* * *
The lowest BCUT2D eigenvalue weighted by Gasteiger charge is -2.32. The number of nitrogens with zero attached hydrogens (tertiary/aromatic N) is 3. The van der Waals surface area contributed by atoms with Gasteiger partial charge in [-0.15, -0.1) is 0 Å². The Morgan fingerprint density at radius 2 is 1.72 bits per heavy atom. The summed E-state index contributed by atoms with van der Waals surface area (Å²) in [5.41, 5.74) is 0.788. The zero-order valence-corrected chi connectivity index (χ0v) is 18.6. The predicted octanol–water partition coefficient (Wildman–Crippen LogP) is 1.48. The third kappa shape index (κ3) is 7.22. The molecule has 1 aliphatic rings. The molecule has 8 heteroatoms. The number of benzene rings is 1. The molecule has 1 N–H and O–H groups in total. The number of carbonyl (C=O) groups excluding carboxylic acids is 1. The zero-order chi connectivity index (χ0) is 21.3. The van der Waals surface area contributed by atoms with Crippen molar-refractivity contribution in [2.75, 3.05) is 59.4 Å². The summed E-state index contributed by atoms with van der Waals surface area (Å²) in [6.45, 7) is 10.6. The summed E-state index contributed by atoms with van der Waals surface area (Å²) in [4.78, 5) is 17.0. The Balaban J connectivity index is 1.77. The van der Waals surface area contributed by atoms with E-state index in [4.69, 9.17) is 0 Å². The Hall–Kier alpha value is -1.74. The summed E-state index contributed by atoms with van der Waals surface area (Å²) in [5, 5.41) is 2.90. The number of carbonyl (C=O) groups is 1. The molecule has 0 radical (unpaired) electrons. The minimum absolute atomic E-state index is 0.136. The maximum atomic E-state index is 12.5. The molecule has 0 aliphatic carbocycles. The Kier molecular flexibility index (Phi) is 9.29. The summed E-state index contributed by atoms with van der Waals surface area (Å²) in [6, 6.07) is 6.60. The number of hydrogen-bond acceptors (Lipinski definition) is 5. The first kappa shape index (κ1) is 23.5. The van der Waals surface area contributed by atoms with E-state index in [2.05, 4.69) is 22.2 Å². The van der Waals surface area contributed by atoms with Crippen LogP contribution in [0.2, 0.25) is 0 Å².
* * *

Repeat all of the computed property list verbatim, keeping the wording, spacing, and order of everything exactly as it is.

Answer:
The lowest BCUT2D eigenvalue weighted by Gasteiger charge is -2.32. The number of nitrogens with zero attached hydrogens (tertiary/aromatic N) is 3. The van der Waals surface area contributed by atoms with Gasteiger partial charge in [-0.15, -0.1) is 0 Å². The Morgan fingerprint density at radius 2 is 1.72 bits per heavy atom. The summed E-state index contributed by atoms with van der Waals surface area (Å²) in [5.41, 5.74) is 0.788. The zero-order valence-corrected chi connectivity index (χ0v) is 18.6. The predicted octanol–water partition coefficient (Wildman–Crippen LogP) is 1.48. The third kappa shape index (κ3) is 7.22. The molecule has 1 aliphatic rings. The molecule has 8 heteroatoms. The number of benzene rings is 1. The molecule has 1 N–H and O–H groups in total. The number of carbonyl (C=O) groups excluding carboxylic acids is 1. The zero-order chi connectivity index (χ0) is 21.3. The van der Waals surface area contributed by atoms with Crippen molar-refractivity contribution in [2.75, 3.05) is 59.4 Å². The summed E-state index contributed by atoms with van der Waals surface area (Å²) in [6.45, 7) is 10.6. The summed E-state index contributed by atoms with van der Waals surface area (Å²) in [4.78, 5) is 17.0. The Balaban J connectivity index is 1.77. The van der Waals surface area contributed by atoms with E-state index in [4.69, 9.17) is 0 Å². The Hall–Kier alpha value is -1.74. The summed E-state index contributed by atoms with van der Waals surface area (Å²) in [5, 5.41) is 2.90. The number of carbonyl (C=O) groups is 1. The molecule has 0 radical (unpaired) electrons. The minimum absolute atomic E-state index is 0.136. The maximum atomic E-state index is 12.5. The molecule has 0 aliphatic carbocycles. The Kier molecular flexibility index (Phi) is 9.29. The summed E-state index contributed by atoms with van der Waals surface area (Å²) in [6, 6.07) is 6.60. The number of hydrogen-bond acceptors (Lipinski definition) is 5. The first kappa shape index (κ1) is 23.5. The van der Waals surface area contributed by atoms with E-state index in [2.05, 4.69) is 22.2 Å². The van der Waals surface area contributed by atoms with Crippen LogP contribution in [0.2, 0.25) is 0 Å².